Wheelchair fencing is Fencing for the physically disabled.
- See Also:
An Overview of Wheelchair Fencing
Men and women with amputations, spinal-cord injuries and cerebral palsy are eligible to compete in foil epee (men and women) and saber (men) events. Unlike able-bodied fencing, wheelchair fencing is static: the fencers are clamped to the piste using a metal frame. Beyond this, the sport is largely similar to its able-bodied counterpart.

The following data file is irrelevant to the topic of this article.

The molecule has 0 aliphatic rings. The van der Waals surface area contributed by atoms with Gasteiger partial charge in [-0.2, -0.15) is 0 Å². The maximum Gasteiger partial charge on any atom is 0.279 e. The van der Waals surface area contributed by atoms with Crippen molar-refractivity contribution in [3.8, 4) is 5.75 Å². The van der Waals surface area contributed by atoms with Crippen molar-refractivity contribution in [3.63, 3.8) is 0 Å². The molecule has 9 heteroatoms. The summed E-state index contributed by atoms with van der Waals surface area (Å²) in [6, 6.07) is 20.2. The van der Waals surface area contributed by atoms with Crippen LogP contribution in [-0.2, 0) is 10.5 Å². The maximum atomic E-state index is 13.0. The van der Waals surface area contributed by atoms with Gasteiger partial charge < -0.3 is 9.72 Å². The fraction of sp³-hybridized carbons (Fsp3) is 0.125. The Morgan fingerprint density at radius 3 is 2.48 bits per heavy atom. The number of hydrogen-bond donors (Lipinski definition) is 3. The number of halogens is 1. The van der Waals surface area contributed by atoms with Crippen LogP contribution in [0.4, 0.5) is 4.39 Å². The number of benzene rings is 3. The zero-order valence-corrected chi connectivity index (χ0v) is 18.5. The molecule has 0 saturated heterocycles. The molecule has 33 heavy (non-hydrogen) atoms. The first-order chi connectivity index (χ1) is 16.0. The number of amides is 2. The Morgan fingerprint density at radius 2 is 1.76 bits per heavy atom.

There are three classes:
- Class A incorporates those athletes with good balance and recovery and full trunk movement;
- Class B those with poor balance and recovery but full use of one or both upper limbs;
- Class C athletes with severe physical impairment in all four limbs.
Wheelchair fencing has been described as physical chess and is healthy both in a physical and mental sense.
The British Disabled Fencing Association can provide equipment for beginners and once you have been bitten by the fencing bug you will no doubt wish to buy your own.
- Wheelchair Fencing first started in Stoke Mandeville Hospital